The alternative is not, of course, to let the place become a free-for-all. While that would certainly draw more hits (and more hits equals more money by some people’s reckoning), while people fought it out in comments and the place became one large roiling barroom brawl, a lot of the point of having a space where we’re free to express opinions that are anathema to society at large is that we get to set the criteria by which people will be protected and for what opinions. We would not condone racist hate speech here any more than we condone sexist hate speech, and by moderating away the loudest trolls, we are providing a relatively safe space for members of those sexes and races. We are not shielding them from outside ideas, because they are exposed to those outside ideas every day. A woman will not be deprived of the thought that someone thinks they’re only worth the size of their boobs just because YOU don’t get to say it to them freely and in the space we’ve provided. The simple fact that you have your own space to spew that hatred makes this moderation nowhere approaching censorship.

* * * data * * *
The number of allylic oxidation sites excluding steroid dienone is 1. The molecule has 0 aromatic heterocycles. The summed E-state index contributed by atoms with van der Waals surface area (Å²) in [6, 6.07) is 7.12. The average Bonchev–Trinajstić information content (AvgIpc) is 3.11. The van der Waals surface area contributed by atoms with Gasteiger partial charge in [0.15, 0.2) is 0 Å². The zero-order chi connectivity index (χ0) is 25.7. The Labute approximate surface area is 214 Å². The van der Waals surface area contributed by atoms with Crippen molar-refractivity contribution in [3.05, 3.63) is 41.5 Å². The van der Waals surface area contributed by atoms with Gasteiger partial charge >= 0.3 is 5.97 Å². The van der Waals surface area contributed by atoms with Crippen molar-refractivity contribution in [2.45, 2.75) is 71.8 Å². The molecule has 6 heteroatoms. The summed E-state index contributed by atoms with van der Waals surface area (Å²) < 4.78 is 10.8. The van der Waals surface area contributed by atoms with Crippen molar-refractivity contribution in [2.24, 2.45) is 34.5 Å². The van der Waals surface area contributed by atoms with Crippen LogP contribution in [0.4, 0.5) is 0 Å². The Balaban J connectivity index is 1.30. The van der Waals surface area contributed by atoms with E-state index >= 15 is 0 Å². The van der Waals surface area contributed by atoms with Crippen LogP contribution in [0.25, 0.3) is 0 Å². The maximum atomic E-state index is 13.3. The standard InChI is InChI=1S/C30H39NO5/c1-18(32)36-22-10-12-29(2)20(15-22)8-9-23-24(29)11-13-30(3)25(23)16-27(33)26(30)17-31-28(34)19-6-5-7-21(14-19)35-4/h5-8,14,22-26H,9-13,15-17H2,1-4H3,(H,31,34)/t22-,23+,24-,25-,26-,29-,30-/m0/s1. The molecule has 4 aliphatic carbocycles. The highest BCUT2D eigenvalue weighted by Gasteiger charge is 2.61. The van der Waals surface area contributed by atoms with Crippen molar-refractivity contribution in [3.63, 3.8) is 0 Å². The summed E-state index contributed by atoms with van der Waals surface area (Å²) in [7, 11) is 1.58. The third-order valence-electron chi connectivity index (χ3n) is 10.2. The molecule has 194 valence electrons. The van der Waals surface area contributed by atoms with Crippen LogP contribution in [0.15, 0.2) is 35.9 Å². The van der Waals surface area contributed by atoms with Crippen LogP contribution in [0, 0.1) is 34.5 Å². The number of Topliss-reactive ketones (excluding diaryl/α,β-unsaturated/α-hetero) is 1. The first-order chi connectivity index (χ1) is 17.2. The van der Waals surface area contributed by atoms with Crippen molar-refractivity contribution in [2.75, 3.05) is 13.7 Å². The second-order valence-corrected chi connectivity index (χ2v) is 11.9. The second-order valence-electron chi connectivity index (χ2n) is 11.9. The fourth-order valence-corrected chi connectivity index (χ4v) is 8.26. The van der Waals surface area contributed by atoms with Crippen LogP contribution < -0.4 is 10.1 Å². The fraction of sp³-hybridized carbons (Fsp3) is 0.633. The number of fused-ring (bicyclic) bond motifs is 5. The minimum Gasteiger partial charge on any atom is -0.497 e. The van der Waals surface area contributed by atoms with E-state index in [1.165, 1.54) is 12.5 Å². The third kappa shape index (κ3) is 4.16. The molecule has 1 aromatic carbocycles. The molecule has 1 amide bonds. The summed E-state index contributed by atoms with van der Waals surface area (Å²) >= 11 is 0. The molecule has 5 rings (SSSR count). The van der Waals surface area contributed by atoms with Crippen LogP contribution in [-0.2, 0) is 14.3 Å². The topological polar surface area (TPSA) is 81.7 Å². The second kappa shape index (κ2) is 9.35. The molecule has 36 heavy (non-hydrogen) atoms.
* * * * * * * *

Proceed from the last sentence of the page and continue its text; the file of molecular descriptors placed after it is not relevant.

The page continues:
You see, censorship actually has a meaning already. It is the systematic elimination of dissenting opinion from public discourse. This means more than simply moderating away the trolls when they’ve abused their privilege — it means going back and rewriting history so they never said any of the things that caused that outrage, retroactively scrubbing them from our space, then moving on to scrub them from their own space and any other future space they might find. These are the kinds of actions that a totalitarian government might take, and while a blog is a benevolent dictatorship where bloggers have the ability of shutting certain entities out of the conversation, they do not have the ability to censor these people on other blogs.
These fights are not new ones. They date back as far as the internet, and we’ve learned some excellent lessons from the days of Usenet if only we’re willing to apply them here — for instance, that leaving a specialized and specific topic completely unmoderated, means that topic will never get discussed.